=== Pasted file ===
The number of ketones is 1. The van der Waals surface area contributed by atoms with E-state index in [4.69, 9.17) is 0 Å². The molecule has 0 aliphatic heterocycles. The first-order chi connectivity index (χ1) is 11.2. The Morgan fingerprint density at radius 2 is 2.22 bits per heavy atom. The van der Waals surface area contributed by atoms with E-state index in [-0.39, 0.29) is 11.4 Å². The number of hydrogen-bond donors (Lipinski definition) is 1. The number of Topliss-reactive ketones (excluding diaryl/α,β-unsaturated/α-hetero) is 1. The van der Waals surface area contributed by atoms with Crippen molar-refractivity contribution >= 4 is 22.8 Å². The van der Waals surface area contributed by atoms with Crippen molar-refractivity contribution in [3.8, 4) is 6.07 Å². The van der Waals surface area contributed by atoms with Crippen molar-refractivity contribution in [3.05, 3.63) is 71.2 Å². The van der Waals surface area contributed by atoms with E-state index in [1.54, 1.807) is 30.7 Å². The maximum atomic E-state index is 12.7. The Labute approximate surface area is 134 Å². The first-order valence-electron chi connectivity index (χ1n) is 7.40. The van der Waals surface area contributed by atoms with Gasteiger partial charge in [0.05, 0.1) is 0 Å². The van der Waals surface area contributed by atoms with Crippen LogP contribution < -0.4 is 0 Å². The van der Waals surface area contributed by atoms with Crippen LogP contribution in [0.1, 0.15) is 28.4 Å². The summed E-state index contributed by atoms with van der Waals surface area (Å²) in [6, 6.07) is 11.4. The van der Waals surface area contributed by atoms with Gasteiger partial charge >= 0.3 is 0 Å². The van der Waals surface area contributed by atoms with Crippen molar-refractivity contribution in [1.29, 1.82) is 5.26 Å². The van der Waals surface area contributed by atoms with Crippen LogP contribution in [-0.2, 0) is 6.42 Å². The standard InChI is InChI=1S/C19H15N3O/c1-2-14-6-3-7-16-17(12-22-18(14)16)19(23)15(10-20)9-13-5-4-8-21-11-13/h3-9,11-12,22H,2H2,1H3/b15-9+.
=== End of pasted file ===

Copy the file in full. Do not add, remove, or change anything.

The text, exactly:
The number of ketones is 1. The van der Waals surface area contributed by atoms with E-state index in [4.69, 9.17) is 0 Å². The molecule has 0 aliphatic heterocycles. The first-order chi connectivity index (χ1) is 11.2. The Morgan fingerprint density at radius 2 is 2.22 bits per heavy atom. The van der Waals surface area contributed by atoms with E-state index in [-0.39, 0.29) is 11.4 Å². The number of hydrogen-bond donors (Lipinski definition) is 1. The number of Topliss-reactive ketones (excluding diaryl/α,β-unsaturated/α-hetero) is 1. The van der Waals surface area contributed by atoms with Crippen molar-refractivity contribution >= 4 is 22.8 Å². The van der Waals surface area contributed by atoms with Crippen molar-refractivity contribution in [3.8, 4) is 6.07 Å². The van der Waals surface area contributed by atoms with Crippen molar-refractivity contribution in [3.05, 3.63) is 71.2 Å². The van der Waals surface area contributed by atoms with E-state index in [1.54, 1.807) is 30.7 Å². The maximum atomic E-state index is 12.7. The Labute approximate surface area is 134 Å². The first-order valence-electron chi connectivity index (χ1n) is 7.40. The van der Waals surface area contributed by atoms with Gasteiger partial charge in [0.05, 0.1) is 0 Å². The van der Waals surface area contributed by atoms with Crippen LogP contribution < -0.4 is 0 Å². The van der Waals surface area contributed by atoms with Crippen LogP contribution in [0.1, 0.15) is 28.4 Å². The summed E-state index contributed by atoms with van der Waals surface area (Å²) in [6, 6.07) is 11.4. The van der Waals surface area contributed by atoms with Gasteiger partial charge >= 0.3 is 0 Å². The van der Waals surface area contributed by atoms with Crippen molar-refractivity contribution in [1.29, 1.82) is 5.26 Å². The van der Waals surface area contributed by atoms with Crippen LogP contribution in [-0.2, 0) is 6.42 Å². The standard InChI is InChI=1S/C19H15N3O/c1-2-14-6-3-7-16-17(12-22-18(14)16)19(23)15(10-20)9-13-5-4-8-21-11-13/h3-9,11-12,22H,2H2,1H3/b15-9+.